Let’s be honest: There’s been a lot of disgusting discourse about women in the news. Rather than amplify it, I thought about the impact women have had on the workforce (I can’t believe I’m having this conversation in 2022). 

What’s often missing from the conversation is how programs — initially designed to help women — help men and everyone else.

  • Paid Maternity Leave has a tendency to turn into Paid Family Leave. This happens in the private sector as well as the public sphere. New York’s groundbreaking program has expanded to include bonding time for each partner.
  • Rights won by women have been expanded to include others. This was on display in the landmark Bostock v. Clayton County. The Civil Rights Act’s prohibition against discrimination on the basis of sex was found to extend to discrimination on the basis of sexual orientation and gender identity.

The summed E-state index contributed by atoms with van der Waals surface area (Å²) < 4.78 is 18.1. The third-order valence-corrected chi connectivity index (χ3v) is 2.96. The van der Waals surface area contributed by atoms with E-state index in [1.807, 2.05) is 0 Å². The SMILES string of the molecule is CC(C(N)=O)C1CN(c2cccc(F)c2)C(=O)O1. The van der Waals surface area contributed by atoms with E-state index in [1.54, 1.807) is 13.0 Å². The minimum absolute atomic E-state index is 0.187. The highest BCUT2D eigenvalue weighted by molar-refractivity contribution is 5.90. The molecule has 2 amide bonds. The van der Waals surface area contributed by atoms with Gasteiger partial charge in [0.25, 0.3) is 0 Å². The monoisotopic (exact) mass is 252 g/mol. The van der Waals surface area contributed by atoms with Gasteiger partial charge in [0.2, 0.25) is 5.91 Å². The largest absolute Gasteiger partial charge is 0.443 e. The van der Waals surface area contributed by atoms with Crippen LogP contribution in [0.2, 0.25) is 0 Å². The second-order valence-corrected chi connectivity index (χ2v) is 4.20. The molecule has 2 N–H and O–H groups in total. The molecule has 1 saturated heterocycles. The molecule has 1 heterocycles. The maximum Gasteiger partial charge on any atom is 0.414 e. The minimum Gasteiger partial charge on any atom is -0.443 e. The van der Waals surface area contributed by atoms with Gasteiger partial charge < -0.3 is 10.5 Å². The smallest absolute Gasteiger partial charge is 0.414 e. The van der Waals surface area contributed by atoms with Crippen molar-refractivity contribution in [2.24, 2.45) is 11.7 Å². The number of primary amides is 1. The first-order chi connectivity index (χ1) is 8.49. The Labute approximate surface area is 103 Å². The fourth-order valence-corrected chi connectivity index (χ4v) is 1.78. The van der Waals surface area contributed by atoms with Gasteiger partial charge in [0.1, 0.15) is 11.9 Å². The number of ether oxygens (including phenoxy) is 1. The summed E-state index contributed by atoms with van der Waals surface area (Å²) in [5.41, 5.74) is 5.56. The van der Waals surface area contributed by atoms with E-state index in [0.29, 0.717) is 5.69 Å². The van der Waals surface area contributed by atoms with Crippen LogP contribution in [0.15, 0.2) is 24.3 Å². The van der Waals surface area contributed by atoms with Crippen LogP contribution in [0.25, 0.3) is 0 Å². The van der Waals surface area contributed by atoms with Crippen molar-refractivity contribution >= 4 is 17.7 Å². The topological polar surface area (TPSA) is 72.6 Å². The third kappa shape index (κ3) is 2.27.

• Amenities for women benefit everyone. Blue light emergency phones were conceived as response to sexual assault, but they benefit everyone.  

At JHA, we are women — run-by and owned-by. We’ve got number crunchers, organization Queens, and lifestyle concierges (who do literally everything). I’ve had feedback from people who noted the “democratic” nature with which I lead my company. I like to think that working here is a respite from the pressure cooker gigs out there.

That said, no one here is immune from criticism. Whether they know it or not, people will view a woman boss as a potential pushover, and it’s important to demonstrate that we’re not. I try not to humiliate people, but I will have a conversation in a normal tone of voice.

Most importantly, I’ve found that once employees know I pay attention to them, they get invested in this place. That’s the outcome that I’m going for. I don’t know how other companies run every little thing, but I can see a lot of unhappy office workers around me in life. It leads me to believe that, at least in the short term, women-run companies are the places where anything can happen.